Submitting/Presenting Author

Mollie Walton, Children's Mercy HospitalFollow

Presenter Status

Fellow

Abstract Type

Research

Primary Mentor

Christopher Bugnitz, MD

Start Date

3-5-2022 11:30 AM

End Date

3-5-2022 1:30 PM

Presentation Type

Poster Presentation

Description

Background: The incidence of infective endocarditis (IE) is significantly higher in patients with congenital heart disease (CHD) compared to the general population. Studies have investigated the incidence of IE in adults with CHD to identify the factors that contribute to the development of IE. One such factor is suboptimal oral health. Several studies have shown that children with CHD have higher levels of untreated oral disease as compared to children without CHD.

Objectives/Goal: Identify factors that may affect compliance with routine dental care, including: age, sex, severity of CHD, repair/palliation, and qualification for prophylactic antibiotics.

Methods/Design: A retrospective chart review was performed at a small to medium sized hospital-based pediatric cardiology practice in southwest Ohio to identify factors that may affect routine dental care compliance in patients with CHD. The data set includes 234 patients seen from January 1, 2019 through December 1, 2019. Inclusion criteria included age 12 months to 21 years, with unrepaired, repaired, or palliated structural heart disease. Information regarding patient characteristics and routine dental care was obtained from a clinic intake questionnaire. Data was analyzed using descriptive statistics, including two-sample t-test, Chi-square test, and odds ratio.

Results: 65.8% of CHD patients reported regular dental care. After controlling for the repaired/palliated variable, the odds of regular dental care increase 1.32 times for every year increase in age, in a statistically significant way (p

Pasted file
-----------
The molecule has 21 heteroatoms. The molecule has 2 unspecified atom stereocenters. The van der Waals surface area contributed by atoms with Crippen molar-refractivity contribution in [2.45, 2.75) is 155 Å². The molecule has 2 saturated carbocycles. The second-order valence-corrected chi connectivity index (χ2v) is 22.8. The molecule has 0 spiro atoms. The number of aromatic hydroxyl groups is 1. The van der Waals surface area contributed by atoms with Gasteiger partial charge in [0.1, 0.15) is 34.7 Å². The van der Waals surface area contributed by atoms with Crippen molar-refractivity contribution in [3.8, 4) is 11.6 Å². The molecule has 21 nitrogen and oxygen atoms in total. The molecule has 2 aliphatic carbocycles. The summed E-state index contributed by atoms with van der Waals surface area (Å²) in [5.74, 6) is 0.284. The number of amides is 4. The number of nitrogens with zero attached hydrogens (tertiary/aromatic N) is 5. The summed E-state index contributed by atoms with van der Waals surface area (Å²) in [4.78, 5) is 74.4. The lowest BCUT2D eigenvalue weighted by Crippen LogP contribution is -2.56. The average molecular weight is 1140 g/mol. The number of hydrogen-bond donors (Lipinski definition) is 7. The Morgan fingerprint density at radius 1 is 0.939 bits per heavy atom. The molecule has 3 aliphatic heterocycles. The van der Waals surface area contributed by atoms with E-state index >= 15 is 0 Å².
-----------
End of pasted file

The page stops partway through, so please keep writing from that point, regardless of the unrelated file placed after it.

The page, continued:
Conclusions: This CHD patient population appears to be less compliant with routine dental care, as compared to the general population (84.9%). The odds of receiving routine dental care, and presumably improved oral health, increase with age. This leaves the younger population, which remains at risk for development of IE, vulnerable. Several factors may be at play, and future research is necessary to investigate the barriers to care that may exist. Improved oral health and education regarding the importance of oral health and routine dental care would likely lessen the risk of IE in CHD patients.

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May 3rd, 11:30 AM May 3rd, 1:30 PM

Assessment of Dental Care in Children with Congenital Heart Disease

Background: The incidence of infective endocarditis (IE) is significantly higher in patients with congenital heart disease (CHD) compared to the general population. Studies have investigated the incidence of IE in adults with CHD to identify the factors that contribute to the development of IE. One such factor is suboptimal oral health. Several studies have shown that children with CHD have higher levels of untreated oral disease as compared to children without CHD.

Objectives/Goal: Identify factors that may affect compliance with routine dental care, including: age, sex, severity of CHD, repair/palliation, and qualification for prophylactic antibiotics.

Methods/Design: A retrospective chart review was performed at a small to medium sized hospital-based pediatric cardiology practice in southwest Ohio to identify factors that may affect routine dental care compliance in patients with CHD. The data set includes 234 patients seen from January 1, 2019 through December 1, 2019. Inclusion criteria included age 12 months to 21 years, with unrepaired, repaired, or palliated structural heart disease. Information regarding patient characteristics and routine dental care was obtained from a clinic intake questionnaire. Data was analyzed using descriptive statistics, including two-sample t-test, Chi-square test, and odds ratio.

Results: 65.8% of CHD patients reported regular dental care. After controlling for the repaired/palliated variable, the odds of regular dental care increase 1.32 times for every year increase in age, in a statistically significant way (p

Conclusions: This CHD patient population appears to be less compliant with routine dental care, as compared to the general population (84.9%). The odds of receiving routine dental care, and presumably improved oral health, increase with age. This leaves the younger population, which remains at risk for development of IE, vulnerable. Several factors may be at play, and future research is necessary to investigate the barriers to care that may exist. Improved oral health and education regarding the importance of oral health and routine dental care would likely lessen the risk of IE in CHD patients.

 

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